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Qualitative Insights on the Importance of Sociocultural Contexts on Asian Indian Migrant Participation in Physical Activity and Sedentary Behavior

Siona Fernandes, Erica Hinckson, and Justin Richards

Background: Influences on physical activity and sedentary behavior may differ for migrants moving from their country of origin to a new country. This study aimed to explore the range of contextual factors that influence physical activity and sedentary behavior among Indian migrants, making comparisons with India. Methods: Semistructured interviews were conducted with 21 Indian migrants (10 men and 11 women) aged between 18 and 65 years living in Melbourne, Australia. Data were analyzed thematically, coded inductively, and managed with NVivo. Results: Participants perceived a lack of social connection as a key barrier to physical activity participation. Group-based physical activity fostered social connections. Cultural associations were sites to engage in cultural physical activity and integrate with other Indians. Australia’s physical contexts (eg, availability of facilities and built environment) facilitated physical activity behavior. Workplace environments (eg, the nature of the job) prompted sedentary behavior. Other contextual shifts with migration related to activities of daily living (eg, shifts in transport [walking] behavior in India to a greater reliance on cars in Australia) and migrant-friendly health communication (messaging from Australian health/allied health practitioners). Conclusions: Sociocultural contexts remain key influences on migrant physical activity participation. Prioritizing integrated approaches and engaging insider codesign are important in tailoring and promoting migrant physical activity and limiting sedentary behavior.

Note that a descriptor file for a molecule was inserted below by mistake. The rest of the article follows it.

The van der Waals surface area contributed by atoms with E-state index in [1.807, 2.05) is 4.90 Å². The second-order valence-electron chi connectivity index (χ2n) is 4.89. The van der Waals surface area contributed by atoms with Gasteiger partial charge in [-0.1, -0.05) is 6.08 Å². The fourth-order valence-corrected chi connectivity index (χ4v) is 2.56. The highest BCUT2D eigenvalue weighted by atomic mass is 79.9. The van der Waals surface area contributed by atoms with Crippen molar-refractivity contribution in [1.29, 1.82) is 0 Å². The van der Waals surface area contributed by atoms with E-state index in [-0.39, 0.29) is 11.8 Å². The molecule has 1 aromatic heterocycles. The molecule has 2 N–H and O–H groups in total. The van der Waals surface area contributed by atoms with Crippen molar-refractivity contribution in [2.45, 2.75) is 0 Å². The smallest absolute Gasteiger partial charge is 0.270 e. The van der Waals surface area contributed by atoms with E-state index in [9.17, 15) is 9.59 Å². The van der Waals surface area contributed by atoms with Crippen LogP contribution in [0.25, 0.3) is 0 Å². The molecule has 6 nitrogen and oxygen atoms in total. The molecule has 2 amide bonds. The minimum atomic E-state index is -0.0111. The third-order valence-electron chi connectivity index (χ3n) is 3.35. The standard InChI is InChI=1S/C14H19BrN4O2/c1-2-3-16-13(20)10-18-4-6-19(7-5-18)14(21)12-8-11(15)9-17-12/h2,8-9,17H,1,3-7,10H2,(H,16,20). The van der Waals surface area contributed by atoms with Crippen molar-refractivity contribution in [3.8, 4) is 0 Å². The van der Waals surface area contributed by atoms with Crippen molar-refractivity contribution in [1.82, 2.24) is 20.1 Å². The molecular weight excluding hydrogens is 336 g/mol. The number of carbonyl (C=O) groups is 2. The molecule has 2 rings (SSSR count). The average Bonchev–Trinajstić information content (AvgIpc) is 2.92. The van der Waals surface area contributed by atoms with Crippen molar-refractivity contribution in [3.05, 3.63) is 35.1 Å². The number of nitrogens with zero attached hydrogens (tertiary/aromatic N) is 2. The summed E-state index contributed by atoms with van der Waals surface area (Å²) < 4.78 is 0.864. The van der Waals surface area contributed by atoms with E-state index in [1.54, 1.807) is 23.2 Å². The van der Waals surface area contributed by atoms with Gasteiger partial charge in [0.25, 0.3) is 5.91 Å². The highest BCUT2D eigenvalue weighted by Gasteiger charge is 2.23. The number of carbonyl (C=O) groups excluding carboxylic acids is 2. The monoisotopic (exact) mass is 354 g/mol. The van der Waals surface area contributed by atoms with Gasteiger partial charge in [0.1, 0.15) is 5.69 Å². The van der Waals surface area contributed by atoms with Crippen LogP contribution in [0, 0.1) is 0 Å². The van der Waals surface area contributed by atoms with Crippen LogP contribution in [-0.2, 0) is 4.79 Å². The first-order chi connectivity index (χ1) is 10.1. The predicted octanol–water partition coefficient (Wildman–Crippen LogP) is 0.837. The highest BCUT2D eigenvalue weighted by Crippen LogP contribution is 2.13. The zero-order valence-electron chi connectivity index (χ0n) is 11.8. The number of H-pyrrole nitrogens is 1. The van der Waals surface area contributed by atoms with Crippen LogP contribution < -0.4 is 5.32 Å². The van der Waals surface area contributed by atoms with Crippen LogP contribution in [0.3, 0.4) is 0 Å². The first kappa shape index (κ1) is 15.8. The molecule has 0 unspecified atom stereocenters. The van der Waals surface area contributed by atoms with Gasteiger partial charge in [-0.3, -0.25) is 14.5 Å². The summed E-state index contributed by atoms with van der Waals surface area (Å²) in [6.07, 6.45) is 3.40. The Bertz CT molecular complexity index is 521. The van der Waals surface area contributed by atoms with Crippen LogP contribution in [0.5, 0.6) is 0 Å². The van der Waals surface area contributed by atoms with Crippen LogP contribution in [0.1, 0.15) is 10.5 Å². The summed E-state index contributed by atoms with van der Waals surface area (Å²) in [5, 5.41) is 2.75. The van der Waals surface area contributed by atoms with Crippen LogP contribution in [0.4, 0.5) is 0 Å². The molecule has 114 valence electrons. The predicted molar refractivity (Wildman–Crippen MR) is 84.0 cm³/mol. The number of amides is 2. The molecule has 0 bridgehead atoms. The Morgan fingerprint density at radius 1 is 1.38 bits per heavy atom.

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Volume 20 (2023): Issue 8 (Aug 2023)

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Unmasking the Political Power of Physical Activity Research: Harnessing the “Apolitical-Ness” as a Catalyst for Addressing the Challenges of Our Time

Eun-Young Lee and Mark S. Tremblay

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Motivational Profile as a Predictor of Physical Activity Among US Adults During the Early Months of the COVID-19 Pandemic: A Daily Diary Study

Kristen N. Moore, Kayla Nuss, Bridgette Do, Shirlene D. Wang, Kaigang Li, Dan J. Graham, Genevieve F. Dunton, and Jimikaye B. Courtney